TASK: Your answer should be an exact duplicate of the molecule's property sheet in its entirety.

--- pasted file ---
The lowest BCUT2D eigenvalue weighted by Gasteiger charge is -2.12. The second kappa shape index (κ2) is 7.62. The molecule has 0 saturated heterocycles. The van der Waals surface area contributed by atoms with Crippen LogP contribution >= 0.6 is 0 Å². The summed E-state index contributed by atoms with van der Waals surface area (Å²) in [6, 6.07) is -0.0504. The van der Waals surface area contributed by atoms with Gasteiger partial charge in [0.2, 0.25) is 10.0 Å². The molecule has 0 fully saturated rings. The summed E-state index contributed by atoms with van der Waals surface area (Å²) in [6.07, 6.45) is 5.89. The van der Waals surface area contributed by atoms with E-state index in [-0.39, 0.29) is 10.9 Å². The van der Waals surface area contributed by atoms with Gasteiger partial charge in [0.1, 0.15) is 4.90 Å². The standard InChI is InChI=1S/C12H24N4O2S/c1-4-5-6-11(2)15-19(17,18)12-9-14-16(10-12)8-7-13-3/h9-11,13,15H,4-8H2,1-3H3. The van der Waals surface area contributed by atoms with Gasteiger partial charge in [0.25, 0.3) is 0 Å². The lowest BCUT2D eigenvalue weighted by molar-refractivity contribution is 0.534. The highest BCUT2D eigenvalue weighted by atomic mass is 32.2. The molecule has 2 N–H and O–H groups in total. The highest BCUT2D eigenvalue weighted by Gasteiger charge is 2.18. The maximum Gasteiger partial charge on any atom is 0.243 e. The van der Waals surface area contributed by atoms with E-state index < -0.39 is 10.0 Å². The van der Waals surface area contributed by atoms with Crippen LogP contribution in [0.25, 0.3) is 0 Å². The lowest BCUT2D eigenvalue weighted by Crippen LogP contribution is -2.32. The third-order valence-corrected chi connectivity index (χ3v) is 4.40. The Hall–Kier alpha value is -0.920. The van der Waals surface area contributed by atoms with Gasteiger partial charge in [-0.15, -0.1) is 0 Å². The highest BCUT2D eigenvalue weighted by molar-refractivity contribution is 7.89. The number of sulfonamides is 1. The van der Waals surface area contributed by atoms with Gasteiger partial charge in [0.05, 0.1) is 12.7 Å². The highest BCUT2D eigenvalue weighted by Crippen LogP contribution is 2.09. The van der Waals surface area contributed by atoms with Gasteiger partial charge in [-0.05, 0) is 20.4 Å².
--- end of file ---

The lowest BCUT2D eigenvalue weighted by Gasteiger charge is -2.12. The second kappa shape index (κ2) is 7.62. The molecule has 0 saturated heterocycles. The van der Waals surface area contributed by atoms with Crippen LogP contribution >= 0.6 is 0 Å². The summed E-state index contributed by atoms with van der Waals surface area (Å²) in [6, 6.07) is -0.0504. The van der Waals surface area contributed by atoms with Gasteiger partial charge in [0.2, 0.25) is 10.0 Å². The molecule has 0 fully saturated rings. The summed E-state index contributed by atoms with van der Waals surface area (Å²) in [6.07, 6.45) is 5.89. The van der Waals surface area contributed by atoms with E-state index in [-0.39, 0.29) is 10.9 Å². The van der Waals surface area contributed by atoms with Gasteiger partial charge in [0.1, 0.15) is 4.90 Å². The standard InChI is InChI=1S/C12H24N4O2S/c1-4-5-6-11(2)15-19(17,18)12-9-14-16(10-12)8-7-13-3/h9-11,13,15H,4-8H2,1-3H3. The van der Waals surface area contributed by atoms with Gasteiger partial charge in [0.25, 0.3) is 0 Å². The lowest BCUT2D eigenvalue weighted by molar-refractivity contribution is 0.534. The highest BCUT2D eigenvalue weighted by atomic mass is 32.2. The molecule has 2 N–H and O–H groups in total. The highest BCUT2D eigenvalue weighted by Gasteiger charge is 2.18. The maximum Gasteiger partial charge on any atom is 0.243 e. The van der Waals surface area contributed by atoms with E-state index < -0.39 is 10.0 Å². The van der Waals surface area contributed by atoms with Crippen LogP contribution in [0.25, 0.3) is 0 Å². The lowest BCUT2D eigenvalue weighted by Crippen LogP contribution is -2.32. The third-order valence-corrected chi connectivity index (χ3v) is 4.40. The Hall–Kier alpha value is -0.920. The van der Waals surface area contributed by atoms with Gasteiger partial charge in [-0.15, -0.1) is 0 Å². The highest BCUT2D eigenvalue weighted by molar-refractivity contribution is 7.89. The number of sulfonamides is 1. The van der Waals surface area contributed by atoms with Gasteiger partial charge in [0.05, 0.1) is 12.7 Å². The highest BCUT2D eigenvalue weighted by Crippen LogP contribution is 2.09. The van der Waals surface area contributed by atoms with Gasteiger partial charge in [-0.05, 0) is 20.4 Å².